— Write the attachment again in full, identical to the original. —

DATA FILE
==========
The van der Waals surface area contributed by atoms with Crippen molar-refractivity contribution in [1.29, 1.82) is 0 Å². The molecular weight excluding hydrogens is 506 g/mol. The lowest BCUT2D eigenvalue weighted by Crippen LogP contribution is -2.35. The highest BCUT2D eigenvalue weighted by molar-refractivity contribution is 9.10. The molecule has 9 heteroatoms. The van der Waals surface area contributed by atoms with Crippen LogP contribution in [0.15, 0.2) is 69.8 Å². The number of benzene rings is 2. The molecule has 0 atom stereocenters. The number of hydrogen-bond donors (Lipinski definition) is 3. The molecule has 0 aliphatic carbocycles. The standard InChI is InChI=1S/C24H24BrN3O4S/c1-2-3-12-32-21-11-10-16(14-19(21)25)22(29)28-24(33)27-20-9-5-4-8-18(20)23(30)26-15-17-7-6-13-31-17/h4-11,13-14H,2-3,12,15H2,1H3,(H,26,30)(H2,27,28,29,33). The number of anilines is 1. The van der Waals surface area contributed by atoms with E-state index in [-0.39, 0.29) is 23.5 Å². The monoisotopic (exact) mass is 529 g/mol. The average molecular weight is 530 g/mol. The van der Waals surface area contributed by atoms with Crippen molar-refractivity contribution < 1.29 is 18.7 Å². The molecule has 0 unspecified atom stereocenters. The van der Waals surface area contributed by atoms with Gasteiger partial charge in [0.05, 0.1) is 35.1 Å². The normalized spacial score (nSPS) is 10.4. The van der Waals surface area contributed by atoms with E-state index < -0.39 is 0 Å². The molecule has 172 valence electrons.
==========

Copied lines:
The van der Waals surface area contributed by atoms with Crippen molar-refractivity contribution in [1.29, 1.82) is 0 Å². The molecular weight excluding hydrogens is 506 g/mol. The lowest BCUT2D eigenvalue weighted by Crippen LogP contribution is -2.35. The highest BCUT2D eigenvalue weighted by molar-refractivity contribution is 9.10. The molecule has 9 heteroatoms. The van der Waals surface area contributed by atoms with Crippen LogP contribution in [0.15, 0.2) is 69.8 Å². The number of benzene rings is 2. The molecule has 0 atom stereocenters. The number of hydrogen-bond donors (Lipinski definition) is 3. The molecule has 0 aliphatic carbocycles. The standard InChI is InChI=1S/C24H24BrN3O4S/c1-2-3-12-32-21-11-10-16(14-19(21)25)22(29)28-24(33)27-20-9-5-4-8-18(20)23(30)26-15-17-7-6-13-31-17/h4-11,13-14H,2-3,12,15H2,1H3,(H,26,30)(H2,27,28,29,33). The number of anilines is 1. The van der Waals surface area contributed by atoms with E-state index in [-0.39, 0.29) is 23.5 Å². The monoisotopic (exact) mass is 529 g/mol. The average molecular weight is 530 g/mol. The van der Waals surface area contributed by atoms with Crippen molar-refractivity contribution < 1.29 is 18.7 Å². The molecule has 0 unspecified atom stereocenters. The van der Waals surface area contributed by atoms with Gasteiger partial charge in [0.05, 0.1) is 35.1 Å². The normalized spacial score (nSPS) is 10.4. The van der Waals surface area contributed by atoms with E-state index < -0.39 is 0 Å². The molecule has 172 valence electrons.